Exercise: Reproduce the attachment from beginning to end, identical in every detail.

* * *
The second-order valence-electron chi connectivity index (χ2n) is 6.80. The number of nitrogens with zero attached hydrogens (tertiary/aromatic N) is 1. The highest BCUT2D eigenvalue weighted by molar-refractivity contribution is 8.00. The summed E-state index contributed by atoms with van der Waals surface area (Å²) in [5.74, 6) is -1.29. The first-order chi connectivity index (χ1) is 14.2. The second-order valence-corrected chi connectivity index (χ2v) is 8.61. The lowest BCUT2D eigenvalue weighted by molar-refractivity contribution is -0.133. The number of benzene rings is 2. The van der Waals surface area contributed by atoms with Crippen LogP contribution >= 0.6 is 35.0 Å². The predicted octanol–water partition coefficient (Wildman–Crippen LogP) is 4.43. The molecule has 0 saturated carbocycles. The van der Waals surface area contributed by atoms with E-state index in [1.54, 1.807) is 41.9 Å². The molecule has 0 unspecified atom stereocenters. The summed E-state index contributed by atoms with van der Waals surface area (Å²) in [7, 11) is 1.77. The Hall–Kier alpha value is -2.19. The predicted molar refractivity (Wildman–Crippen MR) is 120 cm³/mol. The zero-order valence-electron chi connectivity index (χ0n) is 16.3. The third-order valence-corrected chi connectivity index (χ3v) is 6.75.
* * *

The second-order valence-electron chi connectivity index (χ2n) is 6.80. The number of nitrogens with zero attached hydrogens (tertiary/aromatic N) is 1. The highest BCUT2D eigenvalue weighted by molar-refractivity contribution is 8.00. The summed E-state index contributed by atoms with van der Waals surface area (Å²) in [5.74, 6) is -1.29. The first-order chi connectivity index (χ1) is 14.2. The second-order valence-corrected chi connectivity index (χ2v) is 8.61. The lowest BCUT2D eigenvalue weighted by molar-refractivity contribution is -0.133. The number of benzene rings is 2. The van der Waals surface area contributed by atoms with Crippen LogP contribution >= 0.6 is 35.0 Å². The predicted octanol–water partition coefficient (Wildman–Crippen LogP) is 4.43. The molecule has 0 saturated carbocycles. The van der Waals surface area contributed by atoms with E-state index in [1.54, 1.807) is 41.9 Å². The molecule has 0 unspecified atom stereocenters. The summed E-state index contributed by atoms with van der Waals surface area (Å²) in [7, 11) is 1.77. The Hall–Kier alpha value is -2.19. The predicted molar refractivity (Wildman–Crippen MR) is 120 cm³/mol. The zero-order valence-electron chi connectivity index (χ0n) is 16.3. The third-order valence-corrected chi connectivity index (χ3v) is 6.75.